A No. 1 hit for then-husband-and-wife team Sonny and Cher in the United States, the United Kingdom and Canada, "I Got You Babe" is considered one of the greatest duets of all time. Touching in its simplicity, the pop-tinged waltz came to be one of the defining songs among the hippie movement in the early years of the Vietnam War era.

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​"Good Vibrations," The Beach Boys

"Good Vibrations" was initially recorded during the sessions for what would become The Beach Boys' "Pet Sounds," but the band ultimately decided to release it as a standalone single. Though at first listen, it sounds like a run-of-the-mill catchy pop song, closer inspection reveals that the song is actually a product of singer Brian Wilson's notoriously intricate, obsessive producing style that was dubbed a "pocket symphony" by the band's publicist. At the time, "Good Vibrations" was the costliest song to ever be produced, comprising 17 different recording sessions, four studios, and an array of instruments including a theremin, a cello and a jaw harp. It was inducted into the Grammy Hall of Fame in 1994.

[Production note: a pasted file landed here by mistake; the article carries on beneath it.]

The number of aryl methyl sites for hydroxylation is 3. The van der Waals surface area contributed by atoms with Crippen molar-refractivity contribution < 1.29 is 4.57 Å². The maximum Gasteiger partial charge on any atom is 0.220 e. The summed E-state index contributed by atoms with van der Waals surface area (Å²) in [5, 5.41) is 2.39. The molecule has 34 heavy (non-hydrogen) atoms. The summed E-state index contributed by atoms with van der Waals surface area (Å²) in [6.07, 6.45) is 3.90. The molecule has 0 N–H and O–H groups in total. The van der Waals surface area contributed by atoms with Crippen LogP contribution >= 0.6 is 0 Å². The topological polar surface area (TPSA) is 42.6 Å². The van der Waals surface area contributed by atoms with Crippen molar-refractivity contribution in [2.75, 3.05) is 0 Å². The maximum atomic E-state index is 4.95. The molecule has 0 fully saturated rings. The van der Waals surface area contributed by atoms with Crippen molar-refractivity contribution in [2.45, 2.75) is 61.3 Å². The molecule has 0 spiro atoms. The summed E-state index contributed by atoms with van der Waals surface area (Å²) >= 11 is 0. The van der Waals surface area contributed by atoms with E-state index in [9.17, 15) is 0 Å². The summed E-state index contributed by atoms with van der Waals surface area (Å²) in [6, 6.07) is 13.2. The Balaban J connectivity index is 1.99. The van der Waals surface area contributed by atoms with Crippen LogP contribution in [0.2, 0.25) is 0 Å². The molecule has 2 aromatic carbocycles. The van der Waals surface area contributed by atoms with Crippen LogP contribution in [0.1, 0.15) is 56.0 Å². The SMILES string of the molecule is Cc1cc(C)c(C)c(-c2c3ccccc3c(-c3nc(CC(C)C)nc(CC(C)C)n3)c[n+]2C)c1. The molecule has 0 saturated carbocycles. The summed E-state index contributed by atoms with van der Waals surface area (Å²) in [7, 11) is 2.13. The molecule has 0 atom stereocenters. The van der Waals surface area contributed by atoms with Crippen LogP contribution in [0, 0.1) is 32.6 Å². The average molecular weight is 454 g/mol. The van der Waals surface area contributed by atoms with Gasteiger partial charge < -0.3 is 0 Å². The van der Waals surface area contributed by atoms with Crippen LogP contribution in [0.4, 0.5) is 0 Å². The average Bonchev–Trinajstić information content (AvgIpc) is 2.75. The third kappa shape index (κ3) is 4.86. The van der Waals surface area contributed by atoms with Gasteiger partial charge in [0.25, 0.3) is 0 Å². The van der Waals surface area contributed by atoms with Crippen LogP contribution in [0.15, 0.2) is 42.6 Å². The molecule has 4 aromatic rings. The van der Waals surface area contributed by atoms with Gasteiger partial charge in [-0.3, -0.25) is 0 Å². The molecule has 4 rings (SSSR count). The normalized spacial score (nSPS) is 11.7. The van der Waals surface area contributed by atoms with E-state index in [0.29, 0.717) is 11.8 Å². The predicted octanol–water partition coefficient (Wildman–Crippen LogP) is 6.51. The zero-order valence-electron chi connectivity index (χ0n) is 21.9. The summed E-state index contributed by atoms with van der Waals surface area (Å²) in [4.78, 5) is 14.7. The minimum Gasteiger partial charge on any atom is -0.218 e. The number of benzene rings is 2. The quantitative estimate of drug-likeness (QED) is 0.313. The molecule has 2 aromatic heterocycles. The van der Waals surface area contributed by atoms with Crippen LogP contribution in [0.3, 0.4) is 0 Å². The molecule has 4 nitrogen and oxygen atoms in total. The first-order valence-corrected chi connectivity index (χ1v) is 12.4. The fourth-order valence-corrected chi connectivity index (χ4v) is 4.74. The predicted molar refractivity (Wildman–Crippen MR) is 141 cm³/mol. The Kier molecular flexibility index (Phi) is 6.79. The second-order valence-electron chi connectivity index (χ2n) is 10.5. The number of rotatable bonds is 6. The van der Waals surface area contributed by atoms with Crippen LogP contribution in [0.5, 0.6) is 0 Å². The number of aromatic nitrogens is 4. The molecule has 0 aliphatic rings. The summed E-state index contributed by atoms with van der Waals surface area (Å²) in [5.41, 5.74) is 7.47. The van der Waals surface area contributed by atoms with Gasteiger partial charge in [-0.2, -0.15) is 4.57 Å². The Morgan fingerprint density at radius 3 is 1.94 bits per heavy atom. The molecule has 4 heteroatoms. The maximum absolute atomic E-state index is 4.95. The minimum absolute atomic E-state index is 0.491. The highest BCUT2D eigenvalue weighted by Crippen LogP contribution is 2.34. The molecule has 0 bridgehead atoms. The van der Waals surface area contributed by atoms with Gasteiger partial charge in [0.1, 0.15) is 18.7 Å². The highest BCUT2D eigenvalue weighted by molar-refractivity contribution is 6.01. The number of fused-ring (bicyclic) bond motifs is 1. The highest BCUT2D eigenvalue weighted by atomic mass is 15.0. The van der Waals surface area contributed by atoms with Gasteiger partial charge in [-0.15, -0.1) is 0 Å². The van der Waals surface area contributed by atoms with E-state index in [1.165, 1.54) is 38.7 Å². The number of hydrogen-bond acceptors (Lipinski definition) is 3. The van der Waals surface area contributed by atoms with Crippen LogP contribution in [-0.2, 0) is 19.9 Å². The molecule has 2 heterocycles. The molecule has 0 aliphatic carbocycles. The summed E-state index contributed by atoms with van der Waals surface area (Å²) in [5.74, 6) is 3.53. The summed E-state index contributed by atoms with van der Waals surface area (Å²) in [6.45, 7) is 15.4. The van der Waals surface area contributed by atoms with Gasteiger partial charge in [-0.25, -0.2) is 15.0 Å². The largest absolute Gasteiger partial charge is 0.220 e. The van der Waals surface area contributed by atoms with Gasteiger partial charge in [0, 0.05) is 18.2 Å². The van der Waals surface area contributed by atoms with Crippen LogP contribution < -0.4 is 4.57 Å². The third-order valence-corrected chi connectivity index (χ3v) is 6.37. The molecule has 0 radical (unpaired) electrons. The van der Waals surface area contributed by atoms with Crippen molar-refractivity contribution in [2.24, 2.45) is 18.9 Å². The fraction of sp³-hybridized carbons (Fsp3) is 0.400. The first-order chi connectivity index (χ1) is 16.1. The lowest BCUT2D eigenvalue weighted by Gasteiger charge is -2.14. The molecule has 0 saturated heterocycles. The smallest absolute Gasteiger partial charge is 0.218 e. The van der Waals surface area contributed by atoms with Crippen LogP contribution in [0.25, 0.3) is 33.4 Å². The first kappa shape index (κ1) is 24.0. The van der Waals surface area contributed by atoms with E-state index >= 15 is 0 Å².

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​"Hey Jude," The Beatles

Written by Paul McCartney for John Lennon's son Julian during John and Cynthia Lennon's divorce, "Hey Jude" was the first single released from the Beatles' Apple Records label. At more than seven minutes long, with a full orchestra and gospel-like chorus at the end, it was the longest single to ever hit No. 1 on the U.K. singles chart, and was also the longest-running chart-topper for The Beatles in the U.S., spending nine weeks at No. 1. It was inducted into the Grammy Hall of Fame in 2001.

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​"Light My Fire," The Doors

The Doors burst onto the music scene with their self-titled debut album in 1967, which was punctuated by lead single "Light My Fire." The chart-topper encompasses what would come to be The Doors' signature elements: singer Jim Morrison's brooding vocals, heavy keyboard instrumentation, and a catchy chorus. And it made television history on The Ed Sullivan Show, when Morrison defied producers' requests and refused to censor the line "Girl, we couldn't get much higher" during a live performance.

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​"Reach Out I'll Be There," The Four Tops